It’s a dubious first. In the hundreds of homicides of trans women tallied each year, prosecutors have not sought the death penalty. Until now.
Ally Steinfeld, a 17-year-old transgender woman, was fatally stabbed, mutilated, and burned.
According to the Star-Telegram, Isis Schauer has been sentenced to 20 years in prison for second-degree murder, while Briana Calderas is facing first-degree murder charges. The third suspect,James Grigsby, has pled not guilty to abandonment of a corpse and tampering with evidence.
Prosecuting Attorney Parke Stevens is seeking the death penalty for Andrew Vrba, who reportedly confessed to killing Steinfeld in the living room of a friend’s home.
Steinfeld had come out a trans just five months earlier, the Kansas City Star reports. She was reportedly dating Calderas at the time of her death.
“She was excited, talking about her and Briana meeting (the family),” Amber Steinfeld told The Star. “She was happy.”
Parke is not pursuing Steinfeld’s case as a hate crime, a revelation that has stirred mixed feelings among advocates who express Steinfeld’s murder appear hate-motivated but have reservations about hate crime prosecutions.
Advocates believe that Vrba would be the first to face the death penalty for allegedly murdering a trans woman. John Lotter, found guilty of the 1993 slaying of trans man Brandon Teena is sitting on death row in the only other known death penalty case involving a trans homicide.
Transgender women face appallingly-high rates of hate violence. The National Coalition of Anti-Violence Programs, which trans transgender homicides, tallied 93 trans women killed in the last five years alone. And the organization notes that number just reflects the total of reported cases.
Many of those cases went unsolved, a reflection of the trivialization of anti-trans violence.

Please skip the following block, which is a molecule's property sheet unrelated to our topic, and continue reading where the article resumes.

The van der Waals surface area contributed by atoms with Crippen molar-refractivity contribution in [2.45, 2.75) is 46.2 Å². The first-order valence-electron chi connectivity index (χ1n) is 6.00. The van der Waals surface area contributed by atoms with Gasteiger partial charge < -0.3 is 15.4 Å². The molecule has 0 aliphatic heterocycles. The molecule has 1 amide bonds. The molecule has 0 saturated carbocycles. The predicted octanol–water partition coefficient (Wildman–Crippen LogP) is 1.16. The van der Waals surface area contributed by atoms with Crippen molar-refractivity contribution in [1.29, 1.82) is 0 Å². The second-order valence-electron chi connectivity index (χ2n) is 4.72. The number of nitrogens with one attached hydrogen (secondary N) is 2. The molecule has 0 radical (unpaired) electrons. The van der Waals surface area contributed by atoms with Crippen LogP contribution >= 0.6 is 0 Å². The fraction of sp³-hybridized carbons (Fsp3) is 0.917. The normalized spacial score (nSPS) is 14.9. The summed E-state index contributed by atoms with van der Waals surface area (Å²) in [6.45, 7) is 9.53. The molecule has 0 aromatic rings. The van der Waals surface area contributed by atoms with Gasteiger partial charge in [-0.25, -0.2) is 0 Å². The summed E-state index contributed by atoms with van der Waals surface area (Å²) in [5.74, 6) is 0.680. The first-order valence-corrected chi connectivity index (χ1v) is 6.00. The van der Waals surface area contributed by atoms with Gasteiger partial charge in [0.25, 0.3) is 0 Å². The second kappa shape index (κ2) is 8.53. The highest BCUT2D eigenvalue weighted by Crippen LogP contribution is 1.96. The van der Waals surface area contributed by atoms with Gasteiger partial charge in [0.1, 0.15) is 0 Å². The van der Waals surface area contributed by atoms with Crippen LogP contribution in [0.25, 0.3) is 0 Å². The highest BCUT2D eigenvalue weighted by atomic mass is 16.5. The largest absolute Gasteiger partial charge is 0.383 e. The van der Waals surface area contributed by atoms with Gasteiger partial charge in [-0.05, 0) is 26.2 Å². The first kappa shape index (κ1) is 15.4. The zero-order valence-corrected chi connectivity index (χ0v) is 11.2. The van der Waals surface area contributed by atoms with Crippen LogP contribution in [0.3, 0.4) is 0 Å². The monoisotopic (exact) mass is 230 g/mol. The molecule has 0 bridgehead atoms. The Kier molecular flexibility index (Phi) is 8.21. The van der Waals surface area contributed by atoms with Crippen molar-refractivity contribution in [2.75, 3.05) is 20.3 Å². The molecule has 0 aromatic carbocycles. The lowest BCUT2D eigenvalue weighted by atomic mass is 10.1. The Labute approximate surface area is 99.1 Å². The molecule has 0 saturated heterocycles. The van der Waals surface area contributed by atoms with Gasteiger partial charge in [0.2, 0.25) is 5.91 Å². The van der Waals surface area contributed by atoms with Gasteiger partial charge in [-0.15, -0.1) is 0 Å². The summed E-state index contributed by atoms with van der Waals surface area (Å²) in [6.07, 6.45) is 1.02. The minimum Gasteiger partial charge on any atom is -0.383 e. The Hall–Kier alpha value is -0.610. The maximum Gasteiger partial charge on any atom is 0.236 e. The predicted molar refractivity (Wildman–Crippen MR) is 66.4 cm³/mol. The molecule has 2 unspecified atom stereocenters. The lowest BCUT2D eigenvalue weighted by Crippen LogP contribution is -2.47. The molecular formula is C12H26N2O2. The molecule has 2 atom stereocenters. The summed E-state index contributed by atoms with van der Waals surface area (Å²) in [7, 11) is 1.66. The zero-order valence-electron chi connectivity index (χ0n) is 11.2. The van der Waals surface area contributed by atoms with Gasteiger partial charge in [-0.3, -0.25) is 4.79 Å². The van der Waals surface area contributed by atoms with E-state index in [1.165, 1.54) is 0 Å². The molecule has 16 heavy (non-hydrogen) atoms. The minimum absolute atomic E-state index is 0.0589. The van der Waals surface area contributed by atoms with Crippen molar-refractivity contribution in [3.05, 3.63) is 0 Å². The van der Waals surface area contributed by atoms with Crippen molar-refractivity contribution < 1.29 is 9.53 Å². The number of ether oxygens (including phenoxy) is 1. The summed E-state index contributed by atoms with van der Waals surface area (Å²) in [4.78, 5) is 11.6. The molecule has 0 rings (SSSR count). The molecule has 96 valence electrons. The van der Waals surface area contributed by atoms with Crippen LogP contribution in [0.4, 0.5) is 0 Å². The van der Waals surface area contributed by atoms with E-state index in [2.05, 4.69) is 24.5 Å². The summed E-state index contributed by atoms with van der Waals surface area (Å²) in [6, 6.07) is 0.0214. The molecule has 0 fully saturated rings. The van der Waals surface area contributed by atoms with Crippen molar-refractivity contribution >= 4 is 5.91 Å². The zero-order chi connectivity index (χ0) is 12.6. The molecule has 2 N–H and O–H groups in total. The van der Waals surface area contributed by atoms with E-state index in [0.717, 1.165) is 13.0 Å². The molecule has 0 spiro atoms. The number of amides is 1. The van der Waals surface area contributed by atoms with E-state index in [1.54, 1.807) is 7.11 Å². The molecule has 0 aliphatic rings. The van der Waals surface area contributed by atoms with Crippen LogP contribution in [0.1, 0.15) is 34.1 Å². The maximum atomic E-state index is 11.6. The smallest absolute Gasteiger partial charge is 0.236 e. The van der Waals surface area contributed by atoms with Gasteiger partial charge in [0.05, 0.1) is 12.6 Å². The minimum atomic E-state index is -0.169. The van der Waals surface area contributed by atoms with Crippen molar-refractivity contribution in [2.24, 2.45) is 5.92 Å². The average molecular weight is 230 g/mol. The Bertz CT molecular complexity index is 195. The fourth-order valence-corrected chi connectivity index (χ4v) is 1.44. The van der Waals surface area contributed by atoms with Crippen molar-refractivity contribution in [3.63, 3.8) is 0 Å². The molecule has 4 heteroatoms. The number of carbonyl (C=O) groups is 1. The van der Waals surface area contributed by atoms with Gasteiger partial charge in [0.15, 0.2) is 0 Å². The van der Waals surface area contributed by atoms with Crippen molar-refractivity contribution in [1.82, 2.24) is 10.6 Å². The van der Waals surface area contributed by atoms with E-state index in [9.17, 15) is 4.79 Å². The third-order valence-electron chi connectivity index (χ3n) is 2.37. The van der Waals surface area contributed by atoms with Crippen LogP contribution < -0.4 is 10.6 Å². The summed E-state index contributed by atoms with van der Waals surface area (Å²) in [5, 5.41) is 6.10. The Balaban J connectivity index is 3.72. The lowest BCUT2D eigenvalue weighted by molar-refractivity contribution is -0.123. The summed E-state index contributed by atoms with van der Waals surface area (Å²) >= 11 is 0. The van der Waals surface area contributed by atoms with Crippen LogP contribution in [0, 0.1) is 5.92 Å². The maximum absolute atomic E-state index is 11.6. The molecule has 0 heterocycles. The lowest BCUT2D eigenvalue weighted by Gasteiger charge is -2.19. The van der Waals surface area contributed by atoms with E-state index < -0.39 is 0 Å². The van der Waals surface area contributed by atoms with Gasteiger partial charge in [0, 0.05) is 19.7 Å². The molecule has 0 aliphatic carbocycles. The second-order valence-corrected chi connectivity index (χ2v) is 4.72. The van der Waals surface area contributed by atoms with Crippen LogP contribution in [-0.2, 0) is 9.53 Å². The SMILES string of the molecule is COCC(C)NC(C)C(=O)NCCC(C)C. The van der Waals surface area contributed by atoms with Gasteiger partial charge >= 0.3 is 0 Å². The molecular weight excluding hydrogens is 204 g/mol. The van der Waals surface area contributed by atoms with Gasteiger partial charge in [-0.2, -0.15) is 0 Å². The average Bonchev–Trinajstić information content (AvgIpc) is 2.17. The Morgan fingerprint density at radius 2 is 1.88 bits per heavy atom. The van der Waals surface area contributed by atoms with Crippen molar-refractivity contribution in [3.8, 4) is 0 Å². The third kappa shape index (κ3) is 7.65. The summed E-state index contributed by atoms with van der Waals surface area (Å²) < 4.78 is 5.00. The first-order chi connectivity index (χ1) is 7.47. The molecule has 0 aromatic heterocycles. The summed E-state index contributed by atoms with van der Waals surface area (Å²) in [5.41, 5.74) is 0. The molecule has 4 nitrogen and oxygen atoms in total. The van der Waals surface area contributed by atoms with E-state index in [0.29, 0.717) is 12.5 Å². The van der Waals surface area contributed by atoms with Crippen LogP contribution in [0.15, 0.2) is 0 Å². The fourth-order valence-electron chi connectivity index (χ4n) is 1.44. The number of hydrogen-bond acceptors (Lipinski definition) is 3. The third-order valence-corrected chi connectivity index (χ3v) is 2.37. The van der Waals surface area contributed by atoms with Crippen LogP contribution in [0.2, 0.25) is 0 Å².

But capital punishment is also a sticky subject among LGBTQ advoctes. The National Center for Transgender Equality opposes the death penalty.
“While investigating crimes against transgender people and holding individuals responsible is important, our vision of justice is not focused on ‘tough’ sentences but on confronting a climate of hate that too many of our leaders are promoting, and pursuing policies that value transgender people while they are alive,” says Harper Jean Tobin, director of policy for NCTE, in a statement.
Many LGBTQ organizations have also shifted their views on hate crimes, from wanting harsher sentences to viewing hate crime legislation as destruction to communities of color. The Anti-Violence Project (AVP) is among them.
“Ultimately, what community members want is for the police to take anti-LGBTQ violence seriously when people report,” says AVP Director of Community Organizing and Public Advocacy Audacia Ray. “And to work with the community to hold perpetrators accountable in ways that don’t perpetuate violence, including state violence and the death penalty. That is out of the scope of what AVP believes justice looks like. Justice for Steinfeld and all trans people looks like honoring their lives not just in death but in life, providing resources, and protections for trans people to thrive.”
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